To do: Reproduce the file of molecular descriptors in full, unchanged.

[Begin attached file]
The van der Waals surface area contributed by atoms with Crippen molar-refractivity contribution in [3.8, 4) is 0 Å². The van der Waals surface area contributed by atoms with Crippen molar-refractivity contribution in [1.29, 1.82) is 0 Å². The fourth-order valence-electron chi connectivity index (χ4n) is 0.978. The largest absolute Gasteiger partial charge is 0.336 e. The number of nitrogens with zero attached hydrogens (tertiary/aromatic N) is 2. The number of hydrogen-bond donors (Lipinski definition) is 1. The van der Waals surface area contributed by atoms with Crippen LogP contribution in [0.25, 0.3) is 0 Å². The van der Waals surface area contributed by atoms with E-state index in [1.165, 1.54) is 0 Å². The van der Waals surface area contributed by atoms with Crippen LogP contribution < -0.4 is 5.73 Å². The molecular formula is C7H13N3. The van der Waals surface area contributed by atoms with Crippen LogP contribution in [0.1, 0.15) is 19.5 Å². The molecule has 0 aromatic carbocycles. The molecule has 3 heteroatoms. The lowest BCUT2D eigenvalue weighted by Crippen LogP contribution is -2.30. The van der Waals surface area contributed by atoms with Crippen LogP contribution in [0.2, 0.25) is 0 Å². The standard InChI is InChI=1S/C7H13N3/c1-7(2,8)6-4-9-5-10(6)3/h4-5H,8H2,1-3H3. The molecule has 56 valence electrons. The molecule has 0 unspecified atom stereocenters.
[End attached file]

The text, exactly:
The van der Waals surface area contributed by atoms with Crippen molar-refractivity contribution in [3.8, 4) is 0 Å². The van der Waals surface area contributed by atoms with Crippen molar-refractivity contribution in [1.29, 1.82) is 0 Å². The fourth-order valence-electron chi connectivity index (χ4n) is 0.978. The largest absolute Gasteiger partial charge is 0.336 e. The number of nitrogens with zero attached hydrogens (tertiary/aromatic N) is 2. The number of hydrogen-bond donors (Lipinski definition) is 1. The van der Waals surface area contributed by atoms with Crippen LogP contribution in [0.25, 0.3) is 0 Å². The van der Waals surface area contributed by atoms with E-state index in [1.165, 1.54) is 0 Å². The van der Waals surface area contributed by atoms with Crippen LogP contribution < -0.4 is 5.73 Å². The molecular formula is C7H13N3. The van der Waals surface area contributed by atoms with Crippen LogP contribution in [0.1, 0.15) is 19.5 Å². The molecule has 0 aromatic carbocycles. The molecule has 3 heteroatoms. The lowest BCUT2D eigenvalue weighted by Crippen LogP contribution is -2.30. The van der Waals surface area contributed by atoms with Crippen LogP contribution in [0.2, 0.25) is 0 Å². The standard InChI is InChI=1S/C7H13N3/c1-7(2,8)6-4-9-5-10(6)3/h4-5H,8H2,1-3H3. The molecule has 56 valence electrons. The molecule has 0 unspecified atom stereocenters.